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Thread: Finally! A sewing machine for us crips!!!

  1. #1
    Senior Member skippy13's Avatar
    Join Date
    Mar 2008
    in a handbasket

    Finally! A sewing machine for us crips!!!

    I got a new sewing machine so I could make some things for my expected grandson due in November. I got a Brother SE 400 machine. It is an entry level sewing/embroidery machine, but the features are anything but.

    This thing is amazing and does not need to be operated with a foot pedal. There is a switch on the machine that you touch to begin sewing and the speed control lever is on the front of the machine as well. It does embroidery and is computer compatible so you can download designs (a lot for free) off of the internet.

    I am so glad that I purchased this machine. I can sew again! Be warned that this is a very expensive hobby lol. The machine is only 400.00, but you can easily get into hundreds of dollars in threads for embroidery and accessories. I tend to go overboard a bit and sent for a collection of embroidery thread that contains 120 different colors and racks to put them on. Hog Heaven!!!

    Justify it to yourselves some way people, because it is great to have a creative outlet again.
    Anything worth doing, is worth doing to excess

  2. #2
    Moderator jody's Avatar
    Join Date
    Jan 2004
    east o the southern warren
    very cool you are doing some sewing. me too, on a 60.00 brother basic poc.

  3. #3
    Senior Member
    Join Date
    Mar 2006
    Yup, I bought my daughter a brother as well. I think all of their models have the push button. It was a lot better than my 1st foray into sewing, with my daughter doing the foot pedal for me ...

    "a little faster, no slow down, faster, STOP" LOL
    T7-8 since Feb 2005

  4. #4
    Senior Member Quimby's Avatar
    Join Date
    May 2007
    Northern California
    Your new machine sounds so great! And congrats on the upcoming grandson!

    When I use my machine, which is rarely, I put the foot pedal at my right side on the table and operate with my elbow!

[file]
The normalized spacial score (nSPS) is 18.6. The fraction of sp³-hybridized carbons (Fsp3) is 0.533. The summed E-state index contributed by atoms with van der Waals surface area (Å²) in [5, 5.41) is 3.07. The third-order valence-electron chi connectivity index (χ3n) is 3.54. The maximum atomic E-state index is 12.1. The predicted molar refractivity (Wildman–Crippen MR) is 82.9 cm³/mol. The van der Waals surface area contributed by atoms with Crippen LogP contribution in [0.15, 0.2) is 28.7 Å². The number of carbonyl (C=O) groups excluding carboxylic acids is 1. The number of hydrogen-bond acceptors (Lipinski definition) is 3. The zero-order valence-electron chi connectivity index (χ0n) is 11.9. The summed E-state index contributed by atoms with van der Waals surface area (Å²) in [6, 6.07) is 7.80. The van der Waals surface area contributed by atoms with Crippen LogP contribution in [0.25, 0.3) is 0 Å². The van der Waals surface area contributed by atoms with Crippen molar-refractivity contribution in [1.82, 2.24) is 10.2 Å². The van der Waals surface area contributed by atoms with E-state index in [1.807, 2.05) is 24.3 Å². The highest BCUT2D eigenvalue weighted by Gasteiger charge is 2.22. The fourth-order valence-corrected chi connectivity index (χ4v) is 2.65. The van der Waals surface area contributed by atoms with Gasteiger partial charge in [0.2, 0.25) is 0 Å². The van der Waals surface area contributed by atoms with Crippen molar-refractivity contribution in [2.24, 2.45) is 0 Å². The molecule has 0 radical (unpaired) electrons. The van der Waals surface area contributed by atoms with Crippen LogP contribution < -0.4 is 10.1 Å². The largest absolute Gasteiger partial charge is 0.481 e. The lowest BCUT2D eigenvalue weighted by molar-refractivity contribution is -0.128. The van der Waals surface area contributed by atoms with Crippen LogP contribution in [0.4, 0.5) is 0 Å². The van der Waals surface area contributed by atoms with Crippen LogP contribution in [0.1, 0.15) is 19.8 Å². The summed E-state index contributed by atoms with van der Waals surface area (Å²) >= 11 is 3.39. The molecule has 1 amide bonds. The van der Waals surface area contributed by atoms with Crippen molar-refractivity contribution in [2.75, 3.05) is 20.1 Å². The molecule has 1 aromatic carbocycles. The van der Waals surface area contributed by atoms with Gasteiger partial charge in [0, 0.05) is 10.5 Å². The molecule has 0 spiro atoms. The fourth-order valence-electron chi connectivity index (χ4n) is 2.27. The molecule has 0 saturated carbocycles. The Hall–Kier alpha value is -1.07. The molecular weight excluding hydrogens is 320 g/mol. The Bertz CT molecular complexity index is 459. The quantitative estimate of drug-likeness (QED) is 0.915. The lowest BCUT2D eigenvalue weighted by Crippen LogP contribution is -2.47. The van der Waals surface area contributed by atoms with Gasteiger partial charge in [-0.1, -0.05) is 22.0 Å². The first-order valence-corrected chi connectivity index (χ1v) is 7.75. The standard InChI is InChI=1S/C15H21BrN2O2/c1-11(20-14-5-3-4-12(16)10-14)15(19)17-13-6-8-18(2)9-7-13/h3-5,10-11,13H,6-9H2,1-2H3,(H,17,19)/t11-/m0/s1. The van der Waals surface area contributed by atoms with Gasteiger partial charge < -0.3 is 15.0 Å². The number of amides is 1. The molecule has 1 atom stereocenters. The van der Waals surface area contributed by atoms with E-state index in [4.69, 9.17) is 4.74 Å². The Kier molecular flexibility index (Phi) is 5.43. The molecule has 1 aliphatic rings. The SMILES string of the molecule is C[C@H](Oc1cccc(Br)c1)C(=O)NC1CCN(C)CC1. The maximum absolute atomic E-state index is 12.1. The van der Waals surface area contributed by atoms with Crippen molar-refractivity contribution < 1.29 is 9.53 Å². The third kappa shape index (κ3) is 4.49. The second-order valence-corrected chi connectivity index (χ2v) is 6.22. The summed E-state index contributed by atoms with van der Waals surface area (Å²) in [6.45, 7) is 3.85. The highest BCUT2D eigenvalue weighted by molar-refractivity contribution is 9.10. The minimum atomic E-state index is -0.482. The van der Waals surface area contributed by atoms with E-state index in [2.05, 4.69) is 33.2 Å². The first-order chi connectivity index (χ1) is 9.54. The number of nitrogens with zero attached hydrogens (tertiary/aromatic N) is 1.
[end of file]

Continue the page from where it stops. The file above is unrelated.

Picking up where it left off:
5. #5
    Senior Member
    Join Date
    May 2006
    Somewhere in the Rocky Mountains
    I use my elbow too... thats the one thing I cant operate with my braced foot

    Congrats on that nice looking machine...I love embroideried stuff too.
    T12-L2; Burst fracture L1: Incomplete walking with AFO's and cane since 1989

    My goal in life is to be as good of a person my dog already thinks I am. ~Author Unknown

  6. #6
    Senior Member Susqu's Avatar
    Join Date
    Feb 2008
    Northeast Maryland
    I too need both hands to control the fabric well. I set the foot pedal up on the table and use my wrist to control speed.

    Had to get rid of my old machine. It had a knee pedal and couldn't figure a way to use it. 1947 model Singer I think.

  7. #7
    Senior Member BeeBee's Avatar
    Join Date
    Dec 2004
    Washington, D.C.
    Susqu - The knee pedals of older machines actually operate the the foot controller mounted in the cabinet - when you push the lever it moves another lever that pushes the foot pedal button. (yeah, NOW I tell you!)
    Daisy - If you have any foot movement you might try using your heel instead of your toe to operate the foot pedal on the floor. Of course you may have tried this, already.
    A lot of higher end machines have a start/stop button, but the Brother is a nice less expensive machine that gives you a lot of "Bang for the Buck".

  8. #8
    Senior Member Mona~on~wheels's Avatar
    Join Date
    Oct 2007
    Cleburne, Texas, USA
    Cool skippy. Have fun.
    I sewed proffesional for a little while & would love to sew again.
    But not sure my hand (no fingers) could guide material straight.
    Any quads with no fingers, no grip sewing? How?

  9. #9
    Hmmm this just gave me a great idea. I cant take up sewing to keep me busy, but I dont know how to sew @ Skippy13 is it hard? Is there an internet site I can go to-to learn?

  10. #10
    Senior Member skippy13's Avatar
    Join Date
    Mar 2008
    in a handbasket
    Sewing is not a difficult hobby to learn. Some of the stores that sell sewing machines give lessons in their use.

    I recommend the brand "Kwik-Sew patterns for clothes making. They are the easiest and give the most professional result. The major brands like simplicity and mc calls never turn out quite like you had in mind.

    I'm sure that there are lots of websites that can teach you basics and give you tips on how to start sewing.

    I like to make quilts. There is a lot of basic straight sewing in quilting.

    Go to the library and check out a few books on sewing. Asking the ladies in the fabric shops can give you more ideas and good information as well.
    Anything worth doing, is worth doing to excess

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